With spraying colours

Clay Technology magazine
,
16 Aug 2018

Ines Nastali looks at the latest trends in pigment engineering and how chemicals used in the industry should be surveyed for effective environmental impact control.

The clay and brick industry relies on pigments and additives to manufacture a durable product. Tim Clay, Prince Minerals’ Sales Director for Structural Ceramics, UK, talks Clay Technology through where the company’s customers are active. ‘The manufacturers generally work in both industrial and residential applications alongside the more specialist architectural sectors, which often require one-off solutions in niche applications.’ He adds, ‘Bricks for the residential sector will mainly rely on surface colours and textures whereas the industrial application bricks tend to use the through body colourings – in the main manganese or chrome to produce either browns, blues, or greys.’

When it comes to current colour trends, Clay has noticed that in 2017, the company has seen some growth in grey type colours. 

This is not the only trend in requests for characteristics of pigment used for brick manufacture. ‘We have seen growth in recent times of liquid spray colours,’ Clay says, adding that for conventional brick production, ‘This is a very flexible means by which to add simple colour designs to a brick and the current spray technology within the industry – computer controlled application – allows for a multitude of spray patterns and the utilisation of several colours at the same time. This is more predominant on extruded products.’ At the same time, soft mud production for bricks also used spray colours but to a lesser extent. 

Liquid delivery

Apart from sprayed colours, products in powder, slurry or paste form are available. The recent trend here prevails for the liquid delivery. ‘Our own product mix with reference to surface colours is typically 60/40 in favour of liquid colours at present when measured by tonnes,’ Clay said. 

The reasoning behind this balance is economics, as one tonne of liquid spray colour will make significantly more bricks than one tonne of powder colour pigment. ‘Essentially, all powder pigment is mixed with sand to produce a sand stain mixture,’ Clay said.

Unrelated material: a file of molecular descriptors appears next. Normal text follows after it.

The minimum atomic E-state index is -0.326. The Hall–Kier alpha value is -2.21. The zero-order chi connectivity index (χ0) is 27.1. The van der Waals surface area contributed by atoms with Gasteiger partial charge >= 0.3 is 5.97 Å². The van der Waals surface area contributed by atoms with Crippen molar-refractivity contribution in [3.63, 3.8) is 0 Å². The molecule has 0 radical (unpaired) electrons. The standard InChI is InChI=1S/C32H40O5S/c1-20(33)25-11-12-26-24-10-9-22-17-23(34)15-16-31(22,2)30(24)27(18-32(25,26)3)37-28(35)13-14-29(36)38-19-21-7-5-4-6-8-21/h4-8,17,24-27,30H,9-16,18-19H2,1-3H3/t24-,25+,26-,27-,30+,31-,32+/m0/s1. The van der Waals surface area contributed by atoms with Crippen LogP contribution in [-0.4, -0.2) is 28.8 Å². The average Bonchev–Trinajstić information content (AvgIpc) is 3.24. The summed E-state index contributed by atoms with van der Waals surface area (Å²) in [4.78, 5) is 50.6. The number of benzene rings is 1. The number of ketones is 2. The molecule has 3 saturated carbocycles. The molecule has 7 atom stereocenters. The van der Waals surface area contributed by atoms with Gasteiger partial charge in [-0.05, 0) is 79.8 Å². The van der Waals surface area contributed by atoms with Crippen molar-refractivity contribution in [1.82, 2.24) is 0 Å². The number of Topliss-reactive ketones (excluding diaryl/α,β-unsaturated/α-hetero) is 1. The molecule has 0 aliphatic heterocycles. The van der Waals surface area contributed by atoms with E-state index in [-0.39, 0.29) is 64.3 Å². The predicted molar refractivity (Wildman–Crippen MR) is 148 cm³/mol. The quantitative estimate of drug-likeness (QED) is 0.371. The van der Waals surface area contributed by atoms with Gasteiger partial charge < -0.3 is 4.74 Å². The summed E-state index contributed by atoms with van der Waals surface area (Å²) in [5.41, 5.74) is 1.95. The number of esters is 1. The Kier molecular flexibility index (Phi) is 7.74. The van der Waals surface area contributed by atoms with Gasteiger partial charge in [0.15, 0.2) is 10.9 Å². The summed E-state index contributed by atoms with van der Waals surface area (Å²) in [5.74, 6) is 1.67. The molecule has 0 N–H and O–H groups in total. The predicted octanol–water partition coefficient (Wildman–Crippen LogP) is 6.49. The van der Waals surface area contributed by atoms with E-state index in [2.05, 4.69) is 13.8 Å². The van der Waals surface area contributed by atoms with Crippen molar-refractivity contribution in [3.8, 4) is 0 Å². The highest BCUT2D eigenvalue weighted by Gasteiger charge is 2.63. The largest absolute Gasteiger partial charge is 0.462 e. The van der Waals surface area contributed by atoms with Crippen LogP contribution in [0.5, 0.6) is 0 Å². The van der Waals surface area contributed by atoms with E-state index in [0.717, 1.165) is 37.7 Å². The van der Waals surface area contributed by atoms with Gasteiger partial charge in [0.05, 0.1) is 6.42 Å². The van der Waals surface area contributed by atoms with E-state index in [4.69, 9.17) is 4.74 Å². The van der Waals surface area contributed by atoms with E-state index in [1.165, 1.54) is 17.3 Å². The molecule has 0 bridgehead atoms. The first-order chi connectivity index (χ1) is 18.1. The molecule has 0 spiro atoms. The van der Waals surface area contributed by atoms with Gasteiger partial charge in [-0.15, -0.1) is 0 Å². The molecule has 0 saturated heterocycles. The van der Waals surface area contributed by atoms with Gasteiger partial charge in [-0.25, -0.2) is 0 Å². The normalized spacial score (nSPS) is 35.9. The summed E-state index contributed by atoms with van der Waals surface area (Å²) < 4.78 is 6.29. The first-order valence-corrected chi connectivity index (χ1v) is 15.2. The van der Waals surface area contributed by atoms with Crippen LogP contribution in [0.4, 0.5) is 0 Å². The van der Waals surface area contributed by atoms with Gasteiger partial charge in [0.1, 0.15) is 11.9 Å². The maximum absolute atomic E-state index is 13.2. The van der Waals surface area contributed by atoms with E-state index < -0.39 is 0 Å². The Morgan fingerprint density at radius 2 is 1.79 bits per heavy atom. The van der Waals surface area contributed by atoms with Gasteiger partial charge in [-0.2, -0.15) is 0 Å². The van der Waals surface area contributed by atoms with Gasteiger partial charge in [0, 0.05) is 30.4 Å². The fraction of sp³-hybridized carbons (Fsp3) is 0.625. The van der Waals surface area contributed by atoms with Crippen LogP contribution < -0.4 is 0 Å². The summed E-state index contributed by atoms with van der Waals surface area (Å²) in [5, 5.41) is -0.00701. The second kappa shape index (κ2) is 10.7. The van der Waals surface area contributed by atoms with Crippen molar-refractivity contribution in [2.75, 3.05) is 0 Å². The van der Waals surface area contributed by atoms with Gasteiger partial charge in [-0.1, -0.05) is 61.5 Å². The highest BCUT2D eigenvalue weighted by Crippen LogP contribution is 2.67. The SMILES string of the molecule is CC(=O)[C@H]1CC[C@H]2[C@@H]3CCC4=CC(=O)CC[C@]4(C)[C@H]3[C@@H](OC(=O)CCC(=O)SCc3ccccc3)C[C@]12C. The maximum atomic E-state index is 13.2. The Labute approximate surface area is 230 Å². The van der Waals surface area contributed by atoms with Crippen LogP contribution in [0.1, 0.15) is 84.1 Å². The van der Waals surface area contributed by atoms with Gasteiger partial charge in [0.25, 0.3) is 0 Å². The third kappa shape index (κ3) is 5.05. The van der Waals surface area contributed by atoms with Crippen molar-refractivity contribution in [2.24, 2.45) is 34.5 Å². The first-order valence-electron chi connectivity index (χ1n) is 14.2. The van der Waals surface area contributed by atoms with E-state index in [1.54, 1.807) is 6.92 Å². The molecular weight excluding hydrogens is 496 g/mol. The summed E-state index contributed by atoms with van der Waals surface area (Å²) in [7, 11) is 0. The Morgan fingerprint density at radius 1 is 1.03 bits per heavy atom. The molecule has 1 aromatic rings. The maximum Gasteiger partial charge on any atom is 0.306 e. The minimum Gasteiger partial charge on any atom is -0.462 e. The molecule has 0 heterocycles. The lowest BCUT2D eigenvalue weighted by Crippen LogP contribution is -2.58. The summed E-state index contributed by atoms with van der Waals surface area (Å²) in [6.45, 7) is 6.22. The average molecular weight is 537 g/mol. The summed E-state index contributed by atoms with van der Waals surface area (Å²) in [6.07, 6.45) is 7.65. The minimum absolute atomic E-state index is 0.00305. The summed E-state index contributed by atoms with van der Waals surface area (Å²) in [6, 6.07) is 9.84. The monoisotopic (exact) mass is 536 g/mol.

Additionally, considering health and safety aspects, Clay explains, ‘Liquid sprays are better in these terms as the dust levels can be reduced in factories and they provide the perfect means by which to add very controlled measures in the clay body via peristaltic pump systems’. 

‘Products are made using high shear mixing processes and carefully selected chemicals to ensure that the liquid product stays in suspension, and does not settle out’.

Environmental scrutiny

The use of pigments and chemicals makes the brick industry accountable for a wide range of environmental scrutiny. Legislation such as the EU Registration, Evaluation, Authorisation and Restriction of Chemicals (REACH) agreement, regulated by the European Chemicals Agency, demand that the supply chain of chemicals can be traced. 

Recent research by an international team of researchers applauds the EU’s chemical database, but demands more work into determining the impact of chemicals on the environment. While the scientists did not look at any specific industry, ‘but on chemicals in general and the risk they pose to the environment, the issues raised in the paper would apply to the chemicals used in the brick and ceramics industry and their impact on the environment,’ Lorraine Maltby, Professor of Environmental Biology and Deputy Vice-President Research and Innovation at the Department of Animal and Plant Sciences of the University of Sheffield, UK, and author of the paper Toward sustainable environmental quality: Priority research questions for Europe published in Environmental Toxicology and Chemistry journal, told Clay Technology.

The scientists identified 22 questions that need urgent attention and call for a wholesome approach of surveying the supply and application chain, because while most industries handling chemicals are heavily regulated, ‘our understanding of how chemicals impact the environment and human health is still poorly developed,’ the scientists state in their paper. ‘For example, most research on and regulation of chemicals considers the impacts of individual substances, yet in the real environment chemicals will co-occur with hundreds or thousands of other substances and stressors,’ they add.